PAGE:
The importance of good relationships when you have a parent with a mental illness

It can be hard enough being a young person but having a parent with a mental illness can bring a lot of added pressures. Often this has happened without anyone realising or acknowledging how much you are caring or doing. When you don’t have anyone to talk to about what is happening at home, what is worrying you and stressing you out, these pressures can seem overwhelming.

This is made worse because it can be very difficult to talk to anyone else in an open way. In fact, it is still uncommon in general every day conversation for people to talk about mental illness, and what it is like.

Life at home may be so hard that you stop seeing your friends and having fun. Maybe you don’t want to bring friends over because your mum or dad isn’t feeling well. Or maybe you’re embarrassed by the state of your house, or by your mum or dad.

Having someone to talk to and developing good relationships are necessary and important to everyone.

So what of relationships and with whom? Some young people think that relationships mean a boyfriend or girlfriend, but relationships can be with anybody; good friends, relatives, adults you trust from school, clubs or others.

Why do they matter?  Good relationships – especially outside the immediate family can help you to think more independently, not to blame yourself, and not to fear that you have to follow your parent’s illness. It can be an uncle, aunt, a particular teacher or school nurse, family friend, cousin or any of your own friends. Another parent who is understanding and rather ‘neutral,’ or a special brother or sister can help a lot too.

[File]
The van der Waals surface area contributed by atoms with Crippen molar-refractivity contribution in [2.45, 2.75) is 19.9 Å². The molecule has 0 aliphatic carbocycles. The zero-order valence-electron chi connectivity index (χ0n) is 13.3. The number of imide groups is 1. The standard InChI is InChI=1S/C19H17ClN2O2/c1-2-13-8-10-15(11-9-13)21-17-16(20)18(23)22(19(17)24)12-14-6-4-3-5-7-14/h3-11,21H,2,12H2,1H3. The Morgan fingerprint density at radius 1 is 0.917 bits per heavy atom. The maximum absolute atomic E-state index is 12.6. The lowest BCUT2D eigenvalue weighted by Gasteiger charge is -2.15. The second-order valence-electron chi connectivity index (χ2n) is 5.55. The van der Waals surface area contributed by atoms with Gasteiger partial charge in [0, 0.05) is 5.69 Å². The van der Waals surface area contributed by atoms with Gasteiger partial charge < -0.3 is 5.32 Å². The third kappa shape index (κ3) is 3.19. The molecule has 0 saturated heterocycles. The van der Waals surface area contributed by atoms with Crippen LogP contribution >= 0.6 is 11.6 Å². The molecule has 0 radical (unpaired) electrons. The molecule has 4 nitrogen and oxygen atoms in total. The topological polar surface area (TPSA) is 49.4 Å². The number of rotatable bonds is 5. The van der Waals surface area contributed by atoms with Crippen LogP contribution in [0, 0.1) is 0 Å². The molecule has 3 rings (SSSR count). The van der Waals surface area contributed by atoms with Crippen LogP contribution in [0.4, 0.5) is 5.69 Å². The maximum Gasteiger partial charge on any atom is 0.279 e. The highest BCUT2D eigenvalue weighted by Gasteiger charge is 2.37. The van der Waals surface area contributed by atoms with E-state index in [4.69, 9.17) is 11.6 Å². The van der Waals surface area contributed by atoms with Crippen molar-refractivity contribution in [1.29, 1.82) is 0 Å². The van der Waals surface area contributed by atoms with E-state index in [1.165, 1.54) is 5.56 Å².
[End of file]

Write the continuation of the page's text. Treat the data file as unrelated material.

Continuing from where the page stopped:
Taking some time for yourself with a friend or friends and just having fun, can help you to feel more relaxed and help you to feel good about yourself and your situation at home.

The people you have good relationships with can help you to challenge stigma and stop letting you think badly of yourself. Research has shown that even if there is ‘illness in your family,’ good and supportive relationships can help you to be no more vulnerable than anyone else. So hurrah to good relationships!!

Thoughts on relationships when your parent has a mental illness

“Caring for a parent with a mental illness can have both positive and negative effects. Even though it has given me the skills of being strongly independent, it has affected my relationships with others in various ways, and you only begin to realise this once you start growing up and view things from a different perspective. Only more recently have I realised how important it is to have strong relationships with those around you.

The main relationship that has been affected is my relationship with my mum. It hurts to know that her mental illness is the reason why I will never be able to have a ‘normal’ mother-daughter relationship and there have been many times where the roles switched and felt like I was mothering her in ways a young carer would.

Relationships with extended family were affected too. They could be understanding at times, but when in desperate need of help, they too would not know how to react to the situation. My extended family never really knew what happened behind closed doors. It’s been over 14 years now – and they probably still don’t know. It affected my relationship with my younger cousins too. Being the eldest cousin from my mum’s side of the family, I felt like I was pushed away because my family circumstances were different. It didn’t help knowing that my extended family only lived a few doors away.

But I still had my dad and my brothers. Obviously, during times of major distress, we would always stick by each other and make sure everyone was safe. However, everyone deals with stress in his or her own way and the build up of stress was taken out amongst us, as there was no-one else.